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Amazons of Black Sparta : The Women Warriors of Dahomey Paperback – December 1, 1998

ISBN-13: 978-0814706787 ISBN-10: 0814706789 Edition: 0th

5 New from $14.49 23 Used from $5.11 1 Collectible from $115.25
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Paperback, December 1, 1998
$14.49 $5.11
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Product Details

  • Paperback: 280 pages
  • Publisher: NYU Press (December 1, 1998)
  • Language: English
  • ISBN-10: 0814706789
  • ISBN-13: 978-0814706787
  • Product Dimensions: 8.8 x 5.7 x 0.9 inches
  • Shipping Weight: 15.5 ounces
  • Average Customer Review: 3.9 out of 5 stars  See all reviews (13 customer reviews)
  • Amazon Best Sellers Rank: #1,390,199 in Books (See Top 100 in Books)

Editorial Reviews

Review

"Alpern, a former Agency for International Development official long-stationed in Africa and now an independent scholar, draws together the available material on this peculiar institution into an interesting and readable book."

-Choice,

About the Author

Stanley B. Alpern worked as a sub-editor for the New York Herald Tribune and then as a foreign service officer of the United States Information Agency for twenty-two years, two of which were spent in West Africa. He lives on the French Riviera.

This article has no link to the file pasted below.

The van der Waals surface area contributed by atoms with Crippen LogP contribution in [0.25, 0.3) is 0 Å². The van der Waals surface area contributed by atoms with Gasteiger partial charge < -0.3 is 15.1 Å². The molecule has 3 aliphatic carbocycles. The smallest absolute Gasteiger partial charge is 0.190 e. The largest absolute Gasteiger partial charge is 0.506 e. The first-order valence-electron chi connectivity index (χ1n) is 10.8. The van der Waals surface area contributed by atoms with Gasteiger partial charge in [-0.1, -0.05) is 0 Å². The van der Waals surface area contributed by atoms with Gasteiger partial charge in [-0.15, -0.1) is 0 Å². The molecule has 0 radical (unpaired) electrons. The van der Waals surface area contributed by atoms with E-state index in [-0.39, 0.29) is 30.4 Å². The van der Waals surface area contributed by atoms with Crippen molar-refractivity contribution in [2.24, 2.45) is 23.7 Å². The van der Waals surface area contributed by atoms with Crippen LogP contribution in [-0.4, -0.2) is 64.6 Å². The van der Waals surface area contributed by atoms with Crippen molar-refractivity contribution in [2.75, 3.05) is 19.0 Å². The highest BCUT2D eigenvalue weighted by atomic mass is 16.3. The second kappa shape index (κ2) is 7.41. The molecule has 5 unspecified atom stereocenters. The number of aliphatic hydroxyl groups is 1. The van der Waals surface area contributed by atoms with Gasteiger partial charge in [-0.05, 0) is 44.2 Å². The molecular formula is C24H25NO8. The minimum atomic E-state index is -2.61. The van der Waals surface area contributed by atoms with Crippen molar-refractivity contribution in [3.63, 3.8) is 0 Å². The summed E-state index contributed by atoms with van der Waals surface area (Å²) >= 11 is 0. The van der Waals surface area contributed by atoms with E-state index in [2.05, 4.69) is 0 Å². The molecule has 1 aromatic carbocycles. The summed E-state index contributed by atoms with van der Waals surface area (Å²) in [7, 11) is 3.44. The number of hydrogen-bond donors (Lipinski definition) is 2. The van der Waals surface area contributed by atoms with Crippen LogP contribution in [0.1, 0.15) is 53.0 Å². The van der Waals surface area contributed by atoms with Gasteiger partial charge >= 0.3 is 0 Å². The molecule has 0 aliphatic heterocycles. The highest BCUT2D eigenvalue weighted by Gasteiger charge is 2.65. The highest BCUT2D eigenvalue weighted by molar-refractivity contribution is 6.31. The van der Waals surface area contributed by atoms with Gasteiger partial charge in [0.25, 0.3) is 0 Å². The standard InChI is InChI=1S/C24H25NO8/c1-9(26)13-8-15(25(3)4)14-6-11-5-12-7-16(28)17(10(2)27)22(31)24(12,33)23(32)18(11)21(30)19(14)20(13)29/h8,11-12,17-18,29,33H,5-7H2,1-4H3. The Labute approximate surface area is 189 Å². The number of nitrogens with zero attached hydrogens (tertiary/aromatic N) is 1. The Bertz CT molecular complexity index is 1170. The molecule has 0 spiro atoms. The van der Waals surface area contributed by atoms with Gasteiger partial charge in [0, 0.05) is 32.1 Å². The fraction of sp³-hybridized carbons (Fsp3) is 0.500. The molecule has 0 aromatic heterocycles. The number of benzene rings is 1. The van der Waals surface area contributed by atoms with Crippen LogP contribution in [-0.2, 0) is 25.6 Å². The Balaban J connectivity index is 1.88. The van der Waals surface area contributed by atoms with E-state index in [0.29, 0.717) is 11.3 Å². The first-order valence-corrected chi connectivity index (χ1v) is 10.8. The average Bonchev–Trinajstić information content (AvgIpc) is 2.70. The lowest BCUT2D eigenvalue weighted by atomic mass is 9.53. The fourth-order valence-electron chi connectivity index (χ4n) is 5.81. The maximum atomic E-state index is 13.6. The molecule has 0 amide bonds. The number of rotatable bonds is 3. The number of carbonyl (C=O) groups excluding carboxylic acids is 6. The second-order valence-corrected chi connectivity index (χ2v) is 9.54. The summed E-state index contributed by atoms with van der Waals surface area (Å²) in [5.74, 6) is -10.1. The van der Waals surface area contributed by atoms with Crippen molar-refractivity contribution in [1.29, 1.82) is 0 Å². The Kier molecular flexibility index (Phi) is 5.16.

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Customer Reviews

3.9 out of 5 stars
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Most Helpful Customer Reviews

52 of 53 people found the following review helpful By Albert Burckard (atlantis@visi.net) on September 5, 1999
Format: Paperback
This is truly a gem of a book for history buffs. It treats a heretofore unexplored topic in enlightening and fascinating detail. For professional historians also, Alpern's well-referenced history of the world's only known all-female fighting units is a singular contribution to the documentation of this unique combat force. Military aficionados should also consider this book essential reading for a more complete knowledge of the history of the world's fighting forces.